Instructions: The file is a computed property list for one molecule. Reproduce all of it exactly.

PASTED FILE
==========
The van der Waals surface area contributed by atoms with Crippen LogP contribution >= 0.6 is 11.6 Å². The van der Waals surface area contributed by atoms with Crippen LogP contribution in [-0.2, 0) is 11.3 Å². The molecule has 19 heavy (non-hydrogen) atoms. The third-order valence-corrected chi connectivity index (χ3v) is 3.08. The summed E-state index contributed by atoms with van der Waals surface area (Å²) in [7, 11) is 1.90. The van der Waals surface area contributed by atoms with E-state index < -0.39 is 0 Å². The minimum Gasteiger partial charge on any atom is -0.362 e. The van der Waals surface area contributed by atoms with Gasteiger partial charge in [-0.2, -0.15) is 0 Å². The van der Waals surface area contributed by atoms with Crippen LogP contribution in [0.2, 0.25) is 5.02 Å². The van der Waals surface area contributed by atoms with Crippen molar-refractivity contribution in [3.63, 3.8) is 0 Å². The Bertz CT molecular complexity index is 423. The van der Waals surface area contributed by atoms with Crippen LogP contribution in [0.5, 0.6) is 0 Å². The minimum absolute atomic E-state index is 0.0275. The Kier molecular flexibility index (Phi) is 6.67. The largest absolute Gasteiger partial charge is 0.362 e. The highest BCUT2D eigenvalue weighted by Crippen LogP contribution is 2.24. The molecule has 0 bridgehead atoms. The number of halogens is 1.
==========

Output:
The van der Waals surface area contributed by atoms with Crippen LogP contribution >= 0.6 is 11.6 Å². The van der Waals surface area contributed by atoms with Crippen LogP contribution in [-0.2, 0) is 11.3 Å². The molecule has 19 heavy (non-hydrogen) atoms. The third-order valence-corrected chi connectivity index (χ3v) is 3.08. The summed E-state index contributed by atoms with van der Waals surface area (Å²) in [7, 11) is 1.90. The van der Waals surface area contributed by atoms with E-state index < -0.39 is 0 Å². The minimum Gasteiger partial charge on any atom is -0.362 e. The van der Waals surface area contributed by atoms with Gasteiger partial charge in [-0.2, -0.15) is 0 Å². The van der Waals surface area contributed by atoms with Crippen LogP contribution in [0.2, 0.25) is 5.02 Å². The van der Waals surface area contributed by atoms with Crippen molar-refractivity contribution in [3.63, 3.8) is 0 Å². The Bertz CT molecular complexity index is 423. The van der Waals surface area contributed by atoms with Crippen LogP contribution in [0.5, 0.6) is 0 Å². The minimum absolute atomic E-state index is 0.0275. The Kier molecular flexibility index (Phi) is 6.67. The largest absolute Gasteiger partial charge is 0.362 e. The highest BCUT2D eigenvalue weighted by Crippen LogP contribution is 2.24. The molecule has 0 bridgehead atoms. The number of halogens is 1.